Friday, 25 September 2015
So long and thanks for all the fish!
One of the funniest and most imaginative books I have ever read is The Hitch Hikers Guide to the Galaxy by Douglas Adams. The sequel "The Restaurant at the End of the Universe" is equally good as is the last book in the series the title of which I have chosen as the title for this post. This post title was suggested by my son Daniel who thought I should blog about my experiences fishing when I lived in Gibraltar where Daniel was born. So here goes......
One day whilst working as a draughtsman in Croydon for the government I heard that they urgently needed a draughtsman out in Gibraltar. I phoned staff management Thursday pm, Friday am they said they had checked my file and I met the criteria and I had to let them know first thing Monday morning if I wanted to go. I went home to Rosalind and our two young children (Jason and Rachel) and shared the news. We sat down with a blank sheet of paper and listed the pros and the cons. On balance we decided that we should go, but having found out that there was not a branch of our Church on the Rock and the border with Spain was closed we decided to fast and pray to know if that was the right decision. We got our answer and so Monday morning I made the call and a couple of weeks later I flew out by RAF Britannia as the advanced guard leaving Rosalind behind with lots to do!
So having sketched in the background, now to cut to the chase which involves fishing. There I was practically surrounded by the sea having brought my sea fishing tackle with me. So I started fishing from the North Mole (a mole is a big quayside) using slivers of cockle on size 4 hooks and the result was that I caught small fish. When I spoke to the locals they all said you should have been here 10 years ago, before the Spanish started over fishing the area at night with lights and nets! So eventually I got fed up with catching, gutting and eating the little fellers so I decided to focus on sailing and squash. It was not to be as a few evenings later I was standing in front of my naval officers house when a Moroccan chap walked past with a couple of pieces of long bamboo sloping over his shoulders. What really caught my eye were the two large sea bass hanging out of his tackle bucket! Wow! So this chap armed with two pieces of bamboo which he lashes together with a safety pin on the end to make a rod and line wrapped around a coke bottle as a reel is catching decent sized fish. And there am I with a fibre glass rod and a super Mitchell fixed spool reel catching sprats! So I resolved to study how the locals fished.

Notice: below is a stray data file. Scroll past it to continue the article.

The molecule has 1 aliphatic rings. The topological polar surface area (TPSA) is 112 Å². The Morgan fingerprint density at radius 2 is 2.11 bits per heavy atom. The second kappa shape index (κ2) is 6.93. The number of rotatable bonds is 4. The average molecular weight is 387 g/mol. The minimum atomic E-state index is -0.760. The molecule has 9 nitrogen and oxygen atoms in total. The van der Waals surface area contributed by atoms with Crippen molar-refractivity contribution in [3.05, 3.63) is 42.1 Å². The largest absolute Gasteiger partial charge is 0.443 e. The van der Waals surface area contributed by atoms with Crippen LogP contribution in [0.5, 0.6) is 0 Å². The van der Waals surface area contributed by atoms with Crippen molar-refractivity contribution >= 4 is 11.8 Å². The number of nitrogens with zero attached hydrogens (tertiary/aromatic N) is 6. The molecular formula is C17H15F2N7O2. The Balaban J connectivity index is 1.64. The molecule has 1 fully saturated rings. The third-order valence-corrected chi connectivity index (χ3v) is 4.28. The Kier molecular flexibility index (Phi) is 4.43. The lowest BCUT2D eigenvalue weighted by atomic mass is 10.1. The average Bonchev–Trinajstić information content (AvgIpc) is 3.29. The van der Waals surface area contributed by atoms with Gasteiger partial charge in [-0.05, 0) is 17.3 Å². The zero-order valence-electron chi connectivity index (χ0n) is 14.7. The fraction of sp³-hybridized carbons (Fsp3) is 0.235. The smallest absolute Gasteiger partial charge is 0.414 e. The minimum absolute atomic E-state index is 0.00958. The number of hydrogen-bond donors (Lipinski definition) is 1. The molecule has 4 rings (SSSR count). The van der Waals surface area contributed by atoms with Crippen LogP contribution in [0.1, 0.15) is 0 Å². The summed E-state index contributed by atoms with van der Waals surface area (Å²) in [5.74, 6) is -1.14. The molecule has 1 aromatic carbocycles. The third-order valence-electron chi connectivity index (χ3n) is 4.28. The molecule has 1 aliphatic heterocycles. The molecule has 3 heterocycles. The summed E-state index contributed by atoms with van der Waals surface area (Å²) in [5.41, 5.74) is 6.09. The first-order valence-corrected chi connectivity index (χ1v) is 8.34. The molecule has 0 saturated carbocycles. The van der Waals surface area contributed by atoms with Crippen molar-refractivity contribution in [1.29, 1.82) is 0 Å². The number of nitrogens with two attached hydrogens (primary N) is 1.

The next morning, a Saturday, saw me out early driving round the Rock looking out for a local person fishing. I had nearly given up when I spotted a car parked at the back of the Nuffield Services Swimming Pool. Sure enough there was a Gibraltarian fishing off the wall above the sea. I didn’t think much of the location but I pulled in 20 yards away from him and started setting up my tackle. He had a rod out and I watched him retrieve, bait up and cast quite a long way. Then he wandered over to chat. When he saw the size of hooks I was using he laughed and told me that was why I was only catching small fish. He very kindly went to his car and came back with a huge steel hook. He then showed me how to put a whole cockle on as bait. He even said you can leave half the shell on as the fish will crush the shell and swallow the lot. By now I was convinced I was dealing with a mad man! Suddenly his rod nearly jumped into the sea and he was sprinting to grab it. Tightening the drag he gave an almighty strike and battle commenced. The fish was stripping line off the reel so he re-tightened the drag and then asked me to hold him by his belt as he climbed on top of the sea wall. For what seemed like an age the struggle went on until the fish, still not seen, was swimming back and forwards right in front of us. What happened next really surprised me as he gave me the rod saying hold onto him and then running to his car he stripped off to his Y fronts (underwear) grabbed a snorkel, face mask and flippers and ran to the beach where he could get into the sea. Then he swam round to me up on the wall and grabbed the line where it entered the water. The next thing he upended and swam down. All I could see were bubbles, flippers and his bottom! After a minute or so he surfaced and waving to me started to swim towards the beach where he had entered the water. I followed walking along the wall, feeding him line so as not to slow his progress. Sadly I fed him a bit too much line and it snagged a rock and stopped his progress, he realising what had happened swam back to free it. The next thing I saw was him diving down under again and there was more bubble, flipper and bottom activity. Eventually he started swimming towards the beach again and I followed being more careful in terms of controlling the line. When we eventually reached the beach he staggered out of the water with a 28lb grouper hanging from his right hand, held by fingers in its eye sockets. To try and hold it any other way risks serious cuts from its sharp fins and gill plates. In his left hand, and trying to climb over his head was an 18lb octopus!! He spotted that when he swam back to free the snagged line.
I did manage to take a photo of Johnny with the fish and octopus but sadly I haven’t been able to find it. We became good friends after that and he taught me how to catch decent sized fish during my stay in Gib. That transformed my experience there.